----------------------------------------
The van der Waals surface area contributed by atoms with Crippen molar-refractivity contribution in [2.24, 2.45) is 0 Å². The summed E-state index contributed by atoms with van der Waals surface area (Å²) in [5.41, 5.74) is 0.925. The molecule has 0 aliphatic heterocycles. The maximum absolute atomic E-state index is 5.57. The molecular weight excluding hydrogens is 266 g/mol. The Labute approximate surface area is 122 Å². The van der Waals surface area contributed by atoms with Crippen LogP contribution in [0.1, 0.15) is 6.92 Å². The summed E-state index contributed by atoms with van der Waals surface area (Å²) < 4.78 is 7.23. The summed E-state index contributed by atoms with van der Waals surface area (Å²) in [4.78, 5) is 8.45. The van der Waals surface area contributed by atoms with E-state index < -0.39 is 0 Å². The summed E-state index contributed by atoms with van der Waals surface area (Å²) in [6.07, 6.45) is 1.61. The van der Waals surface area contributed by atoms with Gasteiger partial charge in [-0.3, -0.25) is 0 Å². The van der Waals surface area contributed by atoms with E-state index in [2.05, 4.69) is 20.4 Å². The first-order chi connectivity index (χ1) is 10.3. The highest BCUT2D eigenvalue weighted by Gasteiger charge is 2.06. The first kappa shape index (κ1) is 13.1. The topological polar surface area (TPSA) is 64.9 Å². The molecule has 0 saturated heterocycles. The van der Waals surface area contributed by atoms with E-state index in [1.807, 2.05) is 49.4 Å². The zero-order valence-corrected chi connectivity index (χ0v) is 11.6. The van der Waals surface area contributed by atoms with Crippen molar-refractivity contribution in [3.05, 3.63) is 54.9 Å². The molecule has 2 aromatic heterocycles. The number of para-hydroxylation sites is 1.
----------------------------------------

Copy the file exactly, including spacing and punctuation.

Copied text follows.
The van der Waals surface area contributed by atoms with Crippen molar-refractivity contribution in [2.24, 2.45) is 0 Å². The summed E-state index contributed by atoms with van der Waals surface area (Å²) in [5.41, 5.74) is 0.925. The molecule has 0 aliphatic heterocycles. The maximum absolute atomic E-state index is 5.57. The molecular weight excluding hydrogens is 266 g/mol. The Labute approximate surface area is 122 Å². The van der Waals surface area contributed by atoms with Crippen LogP contribution in [0.1, 0.15) is 6.92 Å². The summed E-state index contributed by atoms with van der Waals surface area (Å²) < 4.78 is 7.23. The summed E-state index contributed by atoms with van der Waals surface area (Å²) in [4.78, 5) is 8.45. The van der Waals surface area contributed by atoms with E-state index < -0.39 is 0 Å². The summed E-state index contributed by atoms with van der Waals surface area (Å²) in [6.07, 6.45) is 1.61. The van der Waals surface area contributed by atoms with Gasteiger partial charge in [-0.3, -0.25) is 0 Å². The van der Waals surface area contributed by atoms with E-state index in [2.05, 4.69) is 20.4 Å². The first-order chi connectivity index (χ1) is 10.3. The highest BCUT2D eigenvalue weighted by Gasteiger charge is 2.06. The first kappa shape index (κ1) is 13.1. The topological polar surface area (TPSA) is 64.9 Å². The molecule has 0 saturated heterocycles. The van der Waals surface area contributed by atoms with E-state index in [1.807, 2.05) is 49.4 Å². The zero-order valence-corrected chi connectivity index (χ0v) is 11.6. The van der Waals surface area contributed by atoms with Crippen molar-refractivity contribution in [3.05, 3.63) is 54.9 Å². The molecule has 2 aromatic heterocycles. The number of para-hydroxylation sites is 1.